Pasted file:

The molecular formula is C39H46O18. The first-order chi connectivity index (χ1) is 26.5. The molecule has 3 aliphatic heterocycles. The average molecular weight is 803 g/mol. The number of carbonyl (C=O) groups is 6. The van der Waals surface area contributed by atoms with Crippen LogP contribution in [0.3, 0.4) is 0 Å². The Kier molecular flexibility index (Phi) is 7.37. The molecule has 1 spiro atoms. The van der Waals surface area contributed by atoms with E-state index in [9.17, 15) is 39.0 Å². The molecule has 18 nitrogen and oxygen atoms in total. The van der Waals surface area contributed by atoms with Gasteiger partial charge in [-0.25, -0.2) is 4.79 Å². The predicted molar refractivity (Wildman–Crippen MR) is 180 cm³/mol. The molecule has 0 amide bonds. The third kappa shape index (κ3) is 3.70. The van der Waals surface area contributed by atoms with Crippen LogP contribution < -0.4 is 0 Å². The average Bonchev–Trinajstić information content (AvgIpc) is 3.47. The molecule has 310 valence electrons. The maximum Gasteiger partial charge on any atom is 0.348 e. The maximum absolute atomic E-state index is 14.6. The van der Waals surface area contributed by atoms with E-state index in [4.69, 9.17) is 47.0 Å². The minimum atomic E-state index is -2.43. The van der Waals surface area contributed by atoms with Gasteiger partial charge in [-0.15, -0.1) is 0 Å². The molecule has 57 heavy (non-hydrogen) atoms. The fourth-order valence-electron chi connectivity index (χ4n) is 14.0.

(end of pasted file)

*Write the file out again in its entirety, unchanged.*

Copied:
The molecular formula is C39H46O18. The first-order chi connectivity index (χ1) is 26.5. The molecule has 3 aliphatic heterocycles. The average molecular weight is 803 g/mol. The number of carbonyl (C=O) groups is 6. The van der Waals surface area contributed by atoms with Crippen LogP contribution in [0.3, 0.4) is 0 Å². The Kier molecular flexibility index (Phi) is 7.37. The molecule has 1 spiro atoms. The van der Waals surface area contributed by atoms with E-state index in [9.17, 15) is 39.0 Å². The molecule has 18 nitrogen and oxygen atoms in total. The van der Waals surface area contributed by atoms with Gasteiger partial charge in [-0.25, -0.2) is 4.79 Å². The predicted molar refractivity (Wildman–Crippen MR) is 180 cm³/mol. The molecule has 0 amide bonds. The third kappa shape index (κ3) is 3.70. The van der Waals surface area contributed by atoms with Crippen LogP contribution < -0.4 is 0 Å². The average Bonchev–Trinajstić information content (AvgIpc) is 3.47. The molecule has 310 valence electrons. The maximum Gasteiger partial charge on any atom is 0.348 e. The maximum absolute atomic E-state index is 14.6. The van der Waals surface area contributed by atoms with E-state index in [4.69, 9.17) is 47.0 Å². The minimum atomic E-state index is -2.43. The van der Waals surface area contributed by atoms with Gasteiger partial charge in [-0.15, -0.1) is 0 Å². The molecule has 57 heavy (non-hydrogen) atoms. The fourth-order valence-electron chi connectivity index (χ4n) is 14.0.